As a result of this technique, carers who become aware of the three points ("push", "pull", "turn") when working bedside or using wheelchairs can significantly reduce the burden placed on their lower backs. It is vital that people use this technique.
    I am also responsible for infection control within a medical facility, and I know that bacteria causing diseases are often passed by contact – both direct and indirect - between peoples' hands and bodies.
    This is why we place such importance on hand sanitation. Since this technique also does not require patients to be lifted or held while moving them, direct contact is reduced.
    I therefore wholeheartedly recommend this technique, which reduces the burden on the lower back, and also contributes to infection control.

  • Professor of Orthopedic and Spinal Surgery, Saitama Medical University

    Tetsuya Torio

    Only education and enlightenment required – not investment. I recommended the technique because I realized that everyone should learn it.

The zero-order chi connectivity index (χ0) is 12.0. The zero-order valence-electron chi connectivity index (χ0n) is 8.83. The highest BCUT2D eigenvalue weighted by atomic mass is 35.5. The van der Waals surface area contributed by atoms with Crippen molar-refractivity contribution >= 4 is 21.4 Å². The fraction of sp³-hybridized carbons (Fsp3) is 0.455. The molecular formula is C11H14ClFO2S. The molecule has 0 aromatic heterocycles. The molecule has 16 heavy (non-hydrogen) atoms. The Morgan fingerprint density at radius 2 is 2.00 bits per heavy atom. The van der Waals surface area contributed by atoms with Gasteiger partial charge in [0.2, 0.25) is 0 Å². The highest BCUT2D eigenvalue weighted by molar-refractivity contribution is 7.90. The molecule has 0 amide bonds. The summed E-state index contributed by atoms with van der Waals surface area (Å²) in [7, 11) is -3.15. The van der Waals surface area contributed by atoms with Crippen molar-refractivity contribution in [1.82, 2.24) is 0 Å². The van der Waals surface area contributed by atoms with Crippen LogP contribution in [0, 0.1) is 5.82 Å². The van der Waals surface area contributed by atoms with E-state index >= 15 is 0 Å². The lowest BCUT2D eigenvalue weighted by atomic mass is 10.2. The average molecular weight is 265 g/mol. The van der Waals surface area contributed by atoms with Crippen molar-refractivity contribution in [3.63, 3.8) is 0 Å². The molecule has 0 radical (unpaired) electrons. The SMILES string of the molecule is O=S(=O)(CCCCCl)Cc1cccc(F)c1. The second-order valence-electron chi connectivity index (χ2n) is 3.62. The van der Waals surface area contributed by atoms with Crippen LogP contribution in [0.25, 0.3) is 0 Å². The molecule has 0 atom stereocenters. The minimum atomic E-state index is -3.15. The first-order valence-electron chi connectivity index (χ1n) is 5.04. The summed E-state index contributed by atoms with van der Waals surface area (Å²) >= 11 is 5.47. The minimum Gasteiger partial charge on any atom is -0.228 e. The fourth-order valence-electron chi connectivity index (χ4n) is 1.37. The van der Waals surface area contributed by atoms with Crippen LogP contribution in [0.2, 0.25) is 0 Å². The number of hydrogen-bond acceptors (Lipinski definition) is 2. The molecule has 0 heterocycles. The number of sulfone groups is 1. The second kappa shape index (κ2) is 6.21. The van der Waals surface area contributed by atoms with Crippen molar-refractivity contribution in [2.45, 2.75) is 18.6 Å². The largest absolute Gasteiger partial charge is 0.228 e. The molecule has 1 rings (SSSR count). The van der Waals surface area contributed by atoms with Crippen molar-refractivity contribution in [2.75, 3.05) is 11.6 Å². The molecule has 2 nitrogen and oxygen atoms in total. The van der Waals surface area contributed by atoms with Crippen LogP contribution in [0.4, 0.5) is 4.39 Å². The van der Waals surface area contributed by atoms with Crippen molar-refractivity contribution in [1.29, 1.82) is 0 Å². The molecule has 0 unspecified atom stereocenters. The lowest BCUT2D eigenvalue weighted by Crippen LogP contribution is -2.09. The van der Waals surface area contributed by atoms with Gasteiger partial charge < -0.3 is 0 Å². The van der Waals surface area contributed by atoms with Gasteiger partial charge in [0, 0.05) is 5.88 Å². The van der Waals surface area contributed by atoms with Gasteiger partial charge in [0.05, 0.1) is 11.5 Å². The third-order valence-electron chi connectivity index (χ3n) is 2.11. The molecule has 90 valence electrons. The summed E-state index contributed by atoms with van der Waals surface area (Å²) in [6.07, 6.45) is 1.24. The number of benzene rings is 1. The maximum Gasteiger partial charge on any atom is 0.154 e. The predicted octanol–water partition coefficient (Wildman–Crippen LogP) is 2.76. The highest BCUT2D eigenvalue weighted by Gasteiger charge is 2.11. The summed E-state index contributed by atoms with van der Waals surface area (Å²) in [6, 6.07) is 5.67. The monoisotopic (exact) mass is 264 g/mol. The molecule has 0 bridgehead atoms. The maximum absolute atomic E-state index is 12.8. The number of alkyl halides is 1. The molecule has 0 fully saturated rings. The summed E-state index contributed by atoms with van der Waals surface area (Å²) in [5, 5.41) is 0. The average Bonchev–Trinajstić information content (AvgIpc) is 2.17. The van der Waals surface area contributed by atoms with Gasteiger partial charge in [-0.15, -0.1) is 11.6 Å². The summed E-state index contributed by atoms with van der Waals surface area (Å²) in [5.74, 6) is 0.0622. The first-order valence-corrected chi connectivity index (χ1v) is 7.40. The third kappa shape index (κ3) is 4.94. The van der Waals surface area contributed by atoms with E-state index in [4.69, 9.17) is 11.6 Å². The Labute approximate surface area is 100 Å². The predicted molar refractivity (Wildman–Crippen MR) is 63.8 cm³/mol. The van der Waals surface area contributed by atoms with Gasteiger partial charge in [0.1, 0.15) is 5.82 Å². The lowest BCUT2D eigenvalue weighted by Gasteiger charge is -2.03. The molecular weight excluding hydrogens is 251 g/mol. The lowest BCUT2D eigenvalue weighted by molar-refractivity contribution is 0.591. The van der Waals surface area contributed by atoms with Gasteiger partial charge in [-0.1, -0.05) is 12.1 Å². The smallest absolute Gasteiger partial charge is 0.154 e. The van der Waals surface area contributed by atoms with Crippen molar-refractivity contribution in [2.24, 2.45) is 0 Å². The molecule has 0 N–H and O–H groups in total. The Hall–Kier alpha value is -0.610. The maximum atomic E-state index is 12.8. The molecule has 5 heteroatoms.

Lower back pain is the cause cited in 60% of cases where people are absent from work for 4 days or more – it could be described as the national work injury. Cases of lower back pain are rising significantly particularly in the medical and care workplaces.
    A survey of cases of back pain occurring during care work found that around a third of cases occur during the movement of a patient, particularly when moving them from bed to a wheelchair, or helping the patient take a bath.
    Increasingly, other countries are introducing laws to ensure "no-lift policies" during caregiving work, meaning that carers are no longer permitted to lift or carry the people they care for, and have to use automatic lifts and other assistive technologies.
    There is some support for such a policy in Japan too, but it has not yet been fully established.
    The "care technique that eliminates the burden on the lower back" means that there is no need to depend on expensive assistive technology, and, amazingly, allows carers to solve the above problems with human technique alone.
    Of course, it requires no further expense – merely education.